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Free markets group bashes Dow's anti-LNG export campaign through song

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Free markets group bashes Dow's anti-LNG export campaign through song

Using Woody Guthrie's folk song "This Land Is Your Land" as the tune, the CEI's Marlo Lewis Jr. created a political satire video titled "This Gas is Dow's Gas" to lampoon the many arguments Dow makes against allowing unlimited natural gas exports. Lewis wrote the lyrics, sang the song, and played the mandolin and guitar for the performance, while the CEI's communications team searched the public domain for video clips that would represent the words. The CEI promotes free markets and limited government.

"Each paragraph hit one main theme: that it is corporate welfare and rent-seeking, that it's confiscatory, and it's a form of cutting off your nose to spite your face. Dow has to know, they have to be sophisticated enough to realize, that you can't massively affect the economics of an industry like the natural gas industry and expect nothing else to change," Lewis said in a Sept. 5 interview. "I wanted to continue to bring attention to the issue because, even though there hasn't been much public discussion of it recently, Dow Chemical and its coalition are still around. Dow is a huge campaign contributor and also spends a lot of money on lobbying. I figure that their influence probably continues, although less visibly than it did a couple of months ago."

Dow has fought against unlimited LNG exports through its own communications efforts, through lobbyists and through the group America's Energy Advantage. It also commissioned a study to show what significant exports could do to natural gas prices.

Lewis chose the Guthrie song because of its socialistic views, echoes of which Lewis heard in public statements from Dow's CEO, Andrew Liveris. During testimony in front of the Senate Committee on Energy and Natural Resources in February, Liveris referred to the shale revolution as a "natural bounty." That phrase, Lewis said, implies that shale gas is common property, akin to "manna from heaven."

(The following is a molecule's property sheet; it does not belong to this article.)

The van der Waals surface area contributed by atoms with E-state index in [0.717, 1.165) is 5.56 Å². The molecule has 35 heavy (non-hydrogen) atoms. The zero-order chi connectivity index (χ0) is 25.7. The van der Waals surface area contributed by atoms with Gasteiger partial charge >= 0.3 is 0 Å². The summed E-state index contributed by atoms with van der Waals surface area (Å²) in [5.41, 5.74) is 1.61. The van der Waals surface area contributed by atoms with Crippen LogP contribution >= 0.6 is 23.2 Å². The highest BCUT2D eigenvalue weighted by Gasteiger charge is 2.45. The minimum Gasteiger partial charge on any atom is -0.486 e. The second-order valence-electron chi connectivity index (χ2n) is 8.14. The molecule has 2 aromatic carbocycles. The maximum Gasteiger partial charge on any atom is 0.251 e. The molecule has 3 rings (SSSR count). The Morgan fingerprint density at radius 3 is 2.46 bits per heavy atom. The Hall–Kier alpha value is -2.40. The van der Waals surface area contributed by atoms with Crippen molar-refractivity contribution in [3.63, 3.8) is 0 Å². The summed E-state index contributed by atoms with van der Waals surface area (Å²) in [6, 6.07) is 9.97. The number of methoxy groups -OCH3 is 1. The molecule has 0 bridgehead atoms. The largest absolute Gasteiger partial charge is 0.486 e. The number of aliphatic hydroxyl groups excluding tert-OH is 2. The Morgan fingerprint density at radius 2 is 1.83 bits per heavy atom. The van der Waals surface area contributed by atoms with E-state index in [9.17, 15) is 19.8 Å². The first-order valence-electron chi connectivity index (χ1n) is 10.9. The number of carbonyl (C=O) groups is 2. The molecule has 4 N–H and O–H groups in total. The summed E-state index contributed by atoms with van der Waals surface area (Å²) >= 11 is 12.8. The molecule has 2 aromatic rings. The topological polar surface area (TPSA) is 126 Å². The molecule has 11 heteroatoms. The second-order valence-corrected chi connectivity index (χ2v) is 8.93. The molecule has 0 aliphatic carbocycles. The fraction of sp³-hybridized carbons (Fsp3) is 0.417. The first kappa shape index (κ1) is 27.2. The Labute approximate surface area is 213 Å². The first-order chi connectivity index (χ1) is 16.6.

Lewis also attacked the idea that the U.S. could hold on to its competitive advantage with natural gas for generations to come. The very fact that the shale revolution happened so fast proves how dynamic energy markets are, he said. And thinking that producers will continue to produce at high levels if the U.S. restricts exports is "preposterous," Lewis said.

"You expect people who are not business-savvy or haven't been educated in formal economics not to understand these unintended consequences. But a major U.S. company like Dow, how could they not get this?" he asked. "This is all based on … what will promote Dow's short-term interest. I wanted to expose the fact that they don't even believe their own logic."

Otherwise, Lewis said, Dow would be fine with limiting its own exports of chemicals and other feedstocks that are used by other U.S. manufacturers.

The song is Lewis' second political satire for the CEI. The first, "How I Was Not Al Gored Into Submission," dealt with global warming and used an old Simon and Garfunkel tune. Lewis said several economists and analysts have responded positively to his latest work and he plans to eventually find another subject for his alternative communication efforts. "I hope to do more of these. I get annoyed at someone's pretensions or hypocrisy, and then a suitable song from the folk genre pops in my head as the melody, and then I'm off to the races," Lewis said.